Walz said targeting those struggling the most is the most important part of the relief package and both parties and chambers are working together to finalize the legislation. While he said it's unclear how big the relief package could be, Walz said the new forecast shows Minnesota is in a good position to pass a large relief package of around $300 million.

The governor also encouraged Congress to pass another stimulus plan. Kalambokidis noted that a new federal stimulus isn't factored into the forecast but a new stimulus would increase U.S. GDP by a projected 1.5%, which would also help the state's economy.

What to make of the new forecast

While Walz and Schowalter called the newest forecast good news, it's important to note that MMB has only had six months to make the newest projections during the pandemic compared to the normal forecast each February. The last forecast, which was in May, was based on trends from the very beginning of the pandemic. MMB officials said while six months isn't a lot to go off of, they've learned a lot during the pandemic and Minnesotans shouldn't be concerned that the forecast is incorrect.

"This is unprecedented, this is unusual and I think the best thing we can do is continue to learn," Schowalter said.

"This year has brought things that nobody would have anticipated," he added, but noted that state leaders "can continue to learn" and make the best possible decisions off that new information they've had over the past six months. Kalambokidis added that skeptical Minnesotans can at least "trust the process" that is used to calculate the forecasts and can track the state's financial health progression over those released this year and the new one when it is released in February.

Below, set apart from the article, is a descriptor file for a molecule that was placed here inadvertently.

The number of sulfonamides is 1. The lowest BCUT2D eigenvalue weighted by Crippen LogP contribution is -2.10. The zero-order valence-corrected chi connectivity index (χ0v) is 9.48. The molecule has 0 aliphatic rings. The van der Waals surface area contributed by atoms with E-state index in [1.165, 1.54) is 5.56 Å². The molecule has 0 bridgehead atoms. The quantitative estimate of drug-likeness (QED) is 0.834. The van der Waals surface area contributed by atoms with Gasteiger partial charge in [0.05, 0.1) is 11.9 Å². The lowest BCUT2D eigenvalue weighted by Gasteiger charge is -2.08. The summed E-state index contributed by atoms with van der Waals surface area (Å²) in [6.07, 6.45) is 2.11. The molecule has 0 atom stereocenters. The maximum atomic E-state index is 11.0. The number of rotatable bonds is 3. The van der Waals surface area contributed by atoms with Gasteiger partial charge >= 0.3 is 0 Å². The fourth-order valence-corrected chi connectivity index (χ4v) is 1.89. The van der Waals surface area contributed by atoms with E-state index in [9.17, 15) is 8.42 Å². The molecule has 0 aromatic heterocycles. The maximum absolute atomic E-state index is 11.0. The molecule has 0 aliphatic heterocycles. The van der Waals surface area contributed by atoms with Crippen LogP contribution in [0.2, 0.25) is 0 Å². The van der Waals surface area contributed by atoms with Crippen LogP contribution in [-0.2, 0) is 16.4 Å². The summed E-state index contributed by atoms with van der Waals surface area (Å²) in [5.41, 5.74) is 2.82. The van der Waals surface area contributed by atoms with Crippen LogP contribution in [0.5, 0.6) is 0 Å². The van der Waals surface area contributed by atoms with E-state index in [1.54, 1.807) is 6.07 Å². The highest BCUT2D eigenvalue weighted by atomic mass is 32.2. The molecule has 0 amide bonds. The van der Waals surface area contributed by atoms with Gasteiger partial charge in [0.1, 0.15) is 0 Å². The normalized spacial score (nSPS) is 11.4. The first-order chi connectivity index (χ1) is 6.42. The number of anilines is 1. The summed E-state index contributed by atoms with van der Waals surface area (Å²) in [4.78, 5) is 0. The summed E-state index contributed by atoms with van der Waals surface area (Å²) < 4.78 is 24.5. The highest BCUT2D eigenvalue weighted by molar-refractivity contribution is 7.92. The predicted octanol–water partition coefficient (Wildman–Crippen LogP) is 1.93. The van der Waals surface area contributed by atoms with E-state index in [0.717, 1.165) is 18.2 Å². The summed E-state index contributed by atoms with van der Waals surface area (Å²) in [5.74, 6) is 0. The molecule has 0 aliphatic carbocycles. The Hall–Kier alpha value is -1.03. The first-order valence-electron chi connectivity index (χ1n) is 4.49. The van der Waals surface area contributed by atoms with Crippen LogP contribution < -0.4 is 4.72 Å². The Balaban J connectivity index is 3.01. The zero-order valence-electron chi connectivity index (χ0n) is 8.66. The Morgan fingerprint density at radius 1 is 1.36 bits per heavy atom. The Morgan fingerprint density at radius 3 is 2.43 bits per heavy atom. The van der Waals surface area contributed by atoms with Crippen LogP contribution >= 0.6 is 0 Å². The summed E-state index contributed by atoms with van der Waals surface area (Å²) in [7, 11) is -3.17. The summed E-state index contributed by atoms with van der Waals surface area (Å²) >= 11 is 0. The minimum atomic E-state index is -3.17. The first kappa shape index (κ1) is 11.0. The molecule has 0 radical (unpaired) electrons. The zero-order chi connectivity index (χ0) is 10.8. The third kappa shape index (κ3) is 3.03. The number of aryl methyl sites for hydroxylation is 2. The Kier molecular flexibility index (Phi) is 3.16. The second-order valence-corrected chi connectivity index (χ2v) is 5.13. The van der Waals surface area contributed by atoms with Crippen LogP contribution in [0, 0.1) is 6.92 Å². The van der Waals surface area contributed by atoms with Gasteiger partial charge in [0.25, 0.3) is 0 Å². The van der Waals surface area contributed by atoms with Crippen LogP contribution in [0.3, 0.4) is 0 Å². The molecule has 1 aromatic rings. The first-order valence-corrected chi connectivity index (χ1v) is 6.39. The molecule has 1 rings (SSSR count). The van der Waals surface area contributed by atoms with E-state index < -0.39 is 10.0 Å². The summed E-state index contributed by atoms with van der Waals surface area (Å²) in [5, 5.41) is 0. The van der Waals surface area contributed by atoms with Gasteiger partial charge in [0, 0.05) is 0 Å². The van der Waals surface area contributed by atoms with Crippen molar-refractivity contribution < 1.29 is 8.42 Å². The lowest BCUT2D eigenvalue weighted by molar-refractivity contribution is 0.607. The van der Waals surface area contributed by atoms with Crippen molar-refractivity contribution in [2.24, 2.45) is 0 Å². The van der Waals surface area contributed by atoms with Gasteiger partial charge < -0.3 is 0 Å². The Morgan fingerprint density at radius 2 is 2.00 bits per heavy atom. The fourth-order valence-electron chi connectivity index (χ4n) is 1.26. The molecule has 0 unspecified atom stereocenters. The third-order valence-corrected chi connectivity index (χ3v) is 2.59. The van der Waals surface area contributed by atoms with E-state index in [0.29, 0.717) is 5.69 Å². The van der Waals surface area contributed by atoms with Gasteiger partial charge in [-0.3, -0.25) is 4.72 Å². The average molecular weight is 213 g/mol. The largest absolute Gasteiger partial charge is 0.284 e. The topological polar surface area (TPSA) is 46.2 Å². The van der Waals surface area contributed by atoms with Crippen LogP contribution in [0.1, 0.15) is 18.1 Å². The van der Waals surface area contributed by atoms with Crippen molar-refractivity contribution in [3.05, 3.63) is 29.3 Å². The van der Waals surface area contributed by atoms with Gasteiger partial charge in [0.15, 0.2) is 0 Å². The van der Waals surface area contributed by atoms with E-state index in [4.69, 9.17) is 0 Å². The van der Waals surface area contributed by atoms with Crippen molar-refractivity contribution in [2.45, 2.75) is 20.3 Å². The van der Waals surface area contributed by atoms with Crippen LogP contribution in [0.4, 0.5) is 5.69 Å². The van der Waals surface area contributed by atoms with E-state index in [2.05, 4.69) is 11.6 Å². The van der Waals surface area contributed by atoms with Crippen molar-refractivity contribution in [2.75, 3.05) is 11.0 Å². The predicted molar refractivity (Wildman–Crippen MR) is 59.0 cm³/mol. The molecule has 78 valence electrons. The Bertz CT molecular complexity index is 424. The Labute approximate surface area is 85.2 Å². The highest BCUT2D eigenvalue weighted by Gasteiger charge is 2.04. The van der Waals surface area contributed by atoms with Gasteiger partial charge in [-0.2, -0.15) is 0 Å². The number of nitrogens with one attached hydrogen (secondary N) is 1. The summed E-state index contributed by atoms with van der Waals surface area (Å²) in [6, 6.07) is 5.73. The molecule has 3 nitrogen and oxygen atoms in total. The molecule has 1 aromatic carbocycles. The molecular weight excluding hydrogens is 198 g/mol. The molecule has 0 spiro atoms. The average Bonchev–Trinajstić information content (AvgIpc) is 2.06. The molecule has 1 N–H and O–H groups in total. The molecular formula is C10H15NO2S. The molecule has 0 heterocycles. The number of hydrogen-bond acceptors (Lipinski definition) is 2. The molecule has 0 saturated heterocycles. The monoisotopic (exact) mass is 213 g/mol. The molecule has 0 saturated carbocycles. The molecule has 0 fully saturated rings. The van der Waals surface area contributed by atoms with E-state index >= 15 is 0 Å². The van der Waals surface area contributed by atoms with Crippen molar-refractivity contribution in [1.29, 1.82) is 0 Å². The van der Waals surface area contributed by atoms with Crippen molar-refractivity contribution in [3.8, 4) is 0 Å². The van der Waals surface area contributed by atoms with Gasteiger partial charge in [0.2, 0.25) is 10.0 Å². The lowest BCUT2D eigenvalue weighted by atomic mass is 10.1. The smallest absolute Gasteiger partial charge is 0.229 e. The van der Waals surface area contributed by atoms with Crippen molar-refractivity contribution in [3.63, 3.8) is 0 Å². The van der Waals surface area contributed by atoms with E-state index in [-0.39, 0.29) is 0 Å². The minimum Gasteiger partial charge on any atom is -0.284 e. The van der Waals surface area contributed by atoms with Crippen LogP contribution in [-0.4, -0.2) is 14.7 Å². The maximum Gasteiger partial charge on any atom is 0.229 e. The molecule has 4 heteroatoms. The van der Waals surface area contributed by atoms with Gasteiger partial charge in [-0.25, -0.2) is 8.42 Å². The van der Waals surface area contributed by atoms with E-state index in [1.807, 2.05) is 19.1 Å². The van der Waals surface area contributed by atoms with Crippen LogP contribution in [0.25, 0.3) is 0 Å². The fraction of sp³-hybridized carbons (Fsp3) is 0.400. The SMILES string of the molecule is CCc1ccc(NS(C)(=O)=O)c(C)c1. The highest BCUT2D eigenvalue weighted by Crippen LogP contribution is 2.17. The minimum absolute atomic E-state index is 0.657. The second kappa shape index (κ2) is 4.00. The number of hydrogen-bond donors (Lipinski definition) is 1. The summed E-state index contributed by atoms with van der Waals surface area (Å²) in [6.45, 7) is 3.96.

Moving forward

Walz credited Minnesota's past governors for its strong financial position going into the pandemic, largely due the state's reserve fund. He also credited Minnesotans' resiliency and their efforts to support small businesses, comply with restrictions and businesses' willingness to work through the restrictions even though they've been impacted so harshly.

"We're right in the heart of the worst part of this pandemic," Walz said, noting that there's still a little ways to go. However, he said we're nearing the end of it and can already start doing things like planning to help children, who lost out on valuable school time during the pandemic.

Walz said he's open to "getting creative" with school and even possibly going through the summer if it could help kids.

MMB's forecast noted that about 12,000 fewer students were listed in schools than before the pandemic, which could be for a variety of reasons but could also mean 12,000 kids dropped out of school. Walz said the pandemic has hurt students' education and he'd consider adding teachers to the list of those who need to get a COVID-19 vaccine first so that in-person school can resume.

Some other notes from Tuesday's press conference included:

  • Walz was noncommittal on extending the current restrictions through Christmas and said they'll continue to look at the most recent data. However, he said it's unlikely that things will change enough to lift the restrictions in just four weeks. He said hospitals are at the highest capacity they've been at, the state's case positivity rate is at the highest it's been and deaths are climbing higher than they've been. If that changes, Minnesota will change with it.
  • Walz said the state's morgue building that it purchased was requested by state medical examiners and others in the medical industry, and it was insurance for the state. While he said he takes responsibility for it and is happy if the state isn't going to need it. He added that it will "most likely" be paid for by federal funds, as other states did the same thing.
  • On the state's lowering unemployment rate, Kalambokidis said part of that is people leaving the workforce. MMB officials don't know why people are leaving the workforce and it could be temporary, so they don't want Minnesotans to get complacent and think everything is fine simply because the unemployment rate is trending down. She said the rate could shoot back up if people re-enter the workforce and cautioned that the unemployment rate doesn't tell the full picture of the state's economy.